STAYING CALM, WHATEVER WHAT HAPPENS
Recently, I met one of my friends and colleges, who works with me on a research project. We were supposed to have lunch together and ended up with the members of the seminar she attended in the morning. I got to meet one of the researchers working on a very interesting projects conducted in Paris, looking at the trust crisis in Fukushima. We did not get to speak much about that project, as I was basically bombing my friends with comments and questions concerning the fieldwork I had just done, but we slightly talked about it after lunch.
The researcher then said something that strongly struck me. “I don’t understand why people evacuated from Tokyo. I mean, now, they have no reason to continue living like evacuees anymore. The radiation levels are totally fine, they’re lower than in Paris!” And then I realized that all people do not share my viewpoint on the issue. Well, of course, Tokyo was far less contaminated than places like Fukushima city or even Iwaki. The levels are low, 5 years after the accident, and people there live in total ignorance of the contamination they were facing in 2011. But some people still think that the levels being higher than before 2011, they should stay away from it. If you have very young children and the economic/social means to stay away, why would you come back?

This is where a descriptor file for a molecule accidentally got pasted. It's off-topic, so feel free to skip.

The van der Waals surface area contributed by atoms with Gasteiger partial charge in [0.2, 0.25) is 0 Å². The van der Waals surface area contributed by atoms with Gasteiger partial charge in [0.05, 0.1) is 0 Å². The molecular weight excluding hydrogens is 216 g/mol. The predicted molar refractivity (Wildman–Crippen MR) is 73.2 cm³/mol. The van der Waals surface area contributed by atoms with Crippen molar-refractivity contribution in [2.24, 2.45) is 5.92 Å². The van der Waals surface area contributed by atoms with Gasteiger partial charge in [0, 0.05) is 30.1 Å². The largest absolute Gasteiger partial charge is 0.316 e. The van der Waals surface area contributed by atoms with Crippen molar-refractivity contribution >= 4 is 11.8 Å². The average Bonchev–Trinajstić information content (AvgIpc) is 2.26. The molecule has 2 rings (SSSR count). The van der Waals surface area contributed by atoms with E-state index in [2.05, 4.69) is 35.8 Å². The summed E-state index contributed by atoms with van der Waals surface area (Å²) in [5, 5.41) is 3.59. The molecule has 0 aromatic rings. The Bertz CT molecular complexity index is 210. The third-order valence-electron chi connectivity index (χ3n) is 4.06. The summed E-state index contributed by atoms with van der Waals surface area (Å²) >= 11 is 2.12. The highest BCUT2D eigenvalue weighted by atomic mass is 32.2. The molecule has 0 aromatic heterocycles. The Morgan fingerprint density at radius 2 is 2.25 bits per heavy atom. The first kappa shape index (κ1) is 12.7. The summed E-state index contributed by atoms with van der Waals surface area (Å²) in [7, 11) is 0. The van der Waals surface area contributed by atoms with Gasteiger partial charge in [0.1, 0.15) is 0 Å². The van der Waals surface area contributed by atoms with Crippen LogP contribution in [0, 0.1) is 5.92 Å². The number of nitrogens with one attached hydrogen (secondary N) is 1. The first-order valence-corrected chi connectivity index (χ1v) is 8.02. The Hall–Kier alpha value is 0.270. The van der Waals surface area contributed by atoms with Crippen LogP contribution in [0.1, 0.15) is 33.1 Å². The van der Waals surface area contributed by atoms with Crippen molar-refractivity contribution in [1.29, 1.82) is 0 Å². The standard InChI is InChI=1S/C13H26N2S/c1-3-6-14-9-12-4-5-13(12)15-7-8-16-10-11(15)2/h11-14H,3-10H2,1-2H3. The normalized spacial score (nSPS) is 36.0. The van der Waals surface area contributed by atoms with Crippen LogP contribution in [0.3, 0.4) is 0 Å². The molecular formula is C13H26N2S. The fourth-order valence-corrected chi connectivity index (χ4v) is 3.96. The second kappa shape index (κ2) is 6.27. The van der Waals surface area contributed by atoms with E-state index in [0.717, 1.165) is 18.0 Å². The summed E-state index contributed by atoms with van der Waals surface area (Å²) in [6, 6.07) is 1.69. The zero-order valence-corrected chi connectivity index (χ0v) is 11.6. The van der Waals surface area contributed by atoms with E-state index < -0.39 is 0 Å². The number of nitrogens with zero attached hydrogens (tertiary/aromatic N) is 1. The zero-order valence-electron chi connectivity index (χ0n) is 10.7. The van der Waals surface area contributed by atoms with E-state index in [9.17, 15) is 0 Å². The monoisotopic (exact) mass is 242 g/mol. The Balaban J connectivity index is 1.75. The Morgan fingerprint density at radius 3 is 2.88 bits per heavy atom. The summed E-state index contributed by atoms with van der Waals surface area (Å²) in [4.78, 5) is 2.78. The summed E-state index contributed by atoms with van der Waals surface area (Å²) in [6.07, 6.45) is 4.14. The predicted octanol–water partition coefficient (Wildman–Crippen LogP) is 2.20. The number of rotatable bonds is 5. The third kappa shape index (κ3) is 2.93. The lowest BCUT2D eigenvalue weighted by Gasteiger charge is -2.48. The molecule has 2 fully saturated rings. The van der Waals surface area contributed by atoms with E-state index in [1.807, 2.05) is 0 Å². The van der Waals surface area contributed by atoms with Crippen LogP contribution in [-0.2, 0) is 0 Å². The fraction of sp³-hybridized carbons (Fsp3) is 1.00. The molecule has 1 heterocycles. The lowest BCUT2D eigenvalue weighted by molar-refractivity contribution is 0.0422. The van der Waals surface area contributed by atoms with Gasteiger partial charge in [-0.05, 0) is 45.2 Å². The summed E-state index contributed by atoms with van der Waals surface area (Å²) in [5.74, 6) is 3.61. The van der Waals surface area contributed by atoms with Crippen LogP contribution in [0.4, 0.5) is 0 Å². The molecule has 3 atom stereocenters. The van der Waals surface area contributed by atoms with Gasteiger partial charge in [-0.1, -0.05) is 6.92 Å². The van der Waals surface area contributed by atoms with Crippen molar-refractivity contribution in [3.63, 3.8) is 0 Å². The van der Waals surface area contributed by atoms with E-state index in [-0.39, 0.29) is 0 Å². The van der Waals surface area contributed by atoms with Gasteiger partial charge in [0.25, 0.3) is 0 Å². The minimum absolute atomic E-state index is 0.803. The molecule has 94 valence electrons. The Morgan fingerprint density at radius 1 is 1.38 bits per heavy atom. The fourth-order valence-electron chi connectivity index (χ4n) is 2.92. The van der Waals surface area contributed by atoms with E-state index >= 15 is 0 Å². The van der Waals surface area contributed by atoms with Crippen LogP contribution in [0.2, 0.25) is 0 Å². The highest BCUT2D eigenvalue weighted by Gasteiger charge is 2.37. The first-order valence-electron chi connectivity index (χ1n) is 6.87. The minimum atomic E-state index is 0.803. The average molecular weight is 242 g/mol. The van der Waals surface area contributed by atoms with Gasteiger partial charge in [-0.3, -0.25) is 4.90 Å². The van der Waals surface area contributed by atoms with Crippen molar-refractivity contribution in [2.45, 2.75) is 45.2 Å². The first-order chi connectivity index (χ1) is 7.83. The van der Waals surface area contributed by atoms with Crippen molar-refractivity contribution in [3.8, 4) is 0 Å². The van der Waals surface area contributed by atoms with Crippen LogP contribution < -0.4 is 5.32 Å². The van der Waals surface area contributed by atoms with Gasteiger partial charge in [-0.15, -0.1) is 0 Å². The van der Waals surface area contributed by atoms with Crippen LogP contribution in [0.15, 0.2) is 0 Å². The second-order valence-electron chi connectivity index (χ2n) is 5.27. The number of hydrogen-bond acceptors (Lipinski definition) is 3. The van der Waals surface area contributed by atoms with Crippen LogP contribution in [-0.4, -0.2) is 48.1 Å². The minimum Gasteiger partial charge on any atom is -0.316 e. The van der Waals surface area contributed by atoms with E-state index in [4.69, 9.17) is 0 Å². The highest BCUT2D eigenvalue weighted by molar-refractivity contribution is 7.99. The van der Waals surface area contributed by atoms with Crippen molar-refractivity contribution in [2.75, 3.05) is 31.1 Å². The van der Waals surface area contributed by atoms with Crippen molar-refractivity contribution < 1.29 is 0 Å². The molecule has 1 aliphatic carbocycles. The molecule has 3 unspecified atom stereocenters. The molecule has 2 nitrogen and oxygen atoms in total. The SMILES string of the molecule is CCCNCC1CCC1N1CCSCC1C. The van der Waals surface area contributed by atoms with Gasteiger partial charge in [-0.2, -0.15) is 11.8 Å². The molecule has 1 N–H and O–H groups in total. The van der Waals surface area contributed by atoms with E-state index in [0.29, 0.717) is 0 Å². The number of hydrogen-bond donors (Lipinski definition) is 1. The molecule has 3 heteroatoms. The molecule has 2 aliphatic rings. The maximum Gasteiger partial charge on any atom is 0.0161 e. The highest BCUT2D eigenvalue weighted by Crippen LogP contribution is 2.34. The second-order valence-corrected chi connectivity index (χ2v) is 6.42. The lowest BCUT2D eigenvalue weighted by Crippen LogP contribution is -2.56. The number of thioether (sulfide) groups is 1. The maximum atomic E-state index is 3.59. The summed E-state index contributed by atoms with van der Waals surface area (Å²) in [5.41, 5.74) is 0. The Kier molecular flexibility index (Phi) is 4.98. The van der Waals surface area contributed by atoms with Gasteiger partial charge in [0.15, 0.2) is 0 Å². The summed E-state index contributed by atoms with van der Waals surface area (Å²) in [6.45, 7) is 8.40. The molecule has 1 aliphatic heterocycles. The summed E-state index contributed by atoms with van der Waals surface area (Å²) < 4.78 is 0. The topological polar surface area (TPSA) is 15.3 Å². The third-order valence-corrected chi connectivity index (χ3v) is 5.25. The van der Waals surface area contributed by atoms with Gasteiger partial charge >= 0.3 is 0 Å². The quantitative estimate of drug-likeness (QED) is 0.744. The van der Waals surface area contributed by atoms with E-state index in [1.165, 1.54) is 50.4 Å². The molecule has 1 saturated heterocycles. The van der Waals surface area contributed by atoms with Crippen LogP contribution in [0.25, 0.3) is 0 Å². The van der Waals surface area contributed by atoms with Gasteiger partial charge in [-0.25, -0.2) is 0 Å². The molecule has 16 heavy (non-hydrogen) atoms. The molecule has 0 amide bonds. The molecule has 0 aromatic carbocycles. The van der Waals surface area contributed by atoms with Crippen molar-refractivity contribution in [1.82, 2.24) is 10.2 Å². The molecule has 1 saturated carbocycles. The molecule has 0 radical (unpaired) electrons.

I realized that as my friend and I have been doing interviews for the past 2 to 3 years, we are pretty aware of what can be found on the field. We’re still far from having a correct overview, but I do believe we have interesting data and correct intuitions about a few topics. But that researcher had less idea of what could be found on the field and as she is mainly dealing with people from the evacuation zone (compared to us, working with self-evacuees), she has very different ways of seeing the same data. For her, Tokyo is a safe place. That’s all. As if there was no room for discussion. But is that ok, when you haven’t been on the field yet?
I think the main lesson those 2 fieldworks taught me is simple: keep an open mind. You never know what you will find once you’re in front of your interviewees. And you should not judge them for having a different opinion than you, even if sometimes they say shocking things. Because this is simply a proof that humanity is diverse and that your research is rich.